Those cable companies likely believe the ability to watch "Yellowstone" an hour earlier via a cable subscription is one reason consumers might choose to maintain their Paramount Network subscriptions (from them) instead of simply subscribing to Paramount+ directly, so perhaps they negotiated a one-hour headstart into their licensing contracts with Paramount.


And why would Paramount willingly agree to such terms? The same reason you might willingly agree to hand your wallet to a mugger holding a knife: self-preservation.


But by forcing Parmount+ subscribers to wait longer for new episodes than cable company subscribers, Paramount is treating Parmount+ subscribers as second-class consumers.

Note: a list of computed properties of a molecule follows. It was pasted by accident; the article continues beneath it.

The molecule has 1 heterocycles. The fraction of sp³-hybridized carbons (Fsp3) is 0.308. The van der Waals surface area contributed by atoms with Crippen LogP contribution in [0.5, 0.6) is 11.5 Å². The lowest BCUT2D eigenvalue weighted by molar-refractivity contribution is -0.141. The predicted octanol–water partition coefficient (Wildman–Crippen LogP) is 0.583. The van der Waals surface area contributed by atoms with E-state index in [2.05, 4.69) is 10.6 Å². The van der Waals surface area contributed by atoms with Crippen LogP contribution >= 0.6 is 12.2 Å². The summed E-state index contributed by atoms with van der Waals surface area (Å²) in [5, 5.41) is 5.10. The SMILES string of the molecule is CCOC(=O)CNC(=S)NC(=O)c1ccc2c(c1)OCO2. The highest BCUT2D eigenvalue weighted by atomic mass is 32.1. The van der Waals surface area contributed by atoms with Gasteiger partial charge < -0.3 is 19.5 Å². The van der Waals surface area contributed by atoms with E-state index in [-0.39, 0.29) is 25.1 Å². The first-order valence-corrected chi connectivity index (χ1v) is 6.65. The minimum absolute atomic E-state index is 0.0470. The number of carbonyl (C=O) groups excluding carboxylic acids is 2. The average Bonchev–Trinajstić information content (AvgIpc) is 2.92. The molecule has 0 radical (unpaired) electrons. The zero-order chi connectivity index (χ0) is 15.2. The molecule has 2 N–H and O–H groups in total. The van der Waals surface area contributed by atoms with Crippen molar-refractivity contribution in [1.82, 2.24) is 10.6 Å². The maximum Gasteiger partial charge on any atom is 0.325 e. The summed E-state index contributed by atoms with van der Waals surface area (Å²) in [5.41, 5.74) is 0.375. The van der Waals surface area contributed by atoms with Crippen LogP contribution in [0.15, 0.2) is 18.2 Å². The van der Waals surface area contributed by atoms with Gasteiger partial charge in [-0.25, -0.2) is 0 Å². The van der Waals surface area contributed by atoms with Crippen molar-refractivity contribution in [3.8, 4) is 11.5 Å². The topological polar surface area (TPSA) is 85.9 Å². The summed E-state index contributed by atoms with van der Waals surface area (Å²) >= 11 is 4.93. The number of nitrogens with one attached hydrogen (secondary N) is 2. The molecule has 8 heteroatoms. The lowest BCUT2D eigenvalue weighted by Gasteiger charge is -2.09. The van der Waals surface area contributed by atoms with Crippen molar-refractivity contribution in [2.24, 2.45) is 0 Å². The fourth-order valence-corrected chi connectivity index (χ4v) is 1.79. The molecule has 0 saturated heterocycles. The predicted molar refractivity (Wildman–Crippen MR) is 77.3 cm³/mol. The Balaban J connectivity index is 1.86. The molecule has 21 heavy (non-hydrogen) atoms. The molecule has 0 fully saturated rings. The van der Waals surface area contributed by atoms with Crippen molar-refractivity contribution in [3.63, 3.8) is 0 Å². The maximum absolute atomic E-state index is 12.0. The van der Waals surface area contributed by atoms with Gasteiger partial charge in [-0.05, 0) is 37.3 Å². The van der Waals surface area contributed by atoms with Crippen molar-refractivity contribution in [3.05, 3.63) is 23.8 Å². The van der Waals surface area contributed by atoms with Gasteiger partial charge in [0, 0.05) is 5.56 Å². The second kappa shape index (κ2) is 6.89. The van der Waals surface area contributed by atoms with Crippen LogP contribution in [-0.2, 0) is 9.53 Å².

And that's no way to effectively compete in the streaming wars.**


 

* Disney also did a great job of staggering releases of different exclusive series. To use one example, the final episode of the second season of "The Mandalorian" aired on November 27th, 2020... but "Wandavision" premiered on January 15, 2021. For a Disney+ subscriber interested in both Star Wars and Marvel (and I'd expect the Venn Diagram on that one to look like a circle), would it make sense to cancel the service over the holidays just to resubscribe in time to see The Scarlett Witch's television debut? Probably not. Moreover, the final episode of Wandavision aired on March 5th, 2020... and the first episode of Marvel's "The Falcon and The Winter Solider" aired on March 19th, less than two weeks later. Disney correctly determined that releasing a steady stream of content, doled out slowly to retain subscribers (and their dollars), was a better approach than releasing everything at once.


** Especially since any given episode airing on television at 8 pm will usually be available to stream via popular torrent sites by 9:15 pm thanks to diligent pirates. Or so I've heard.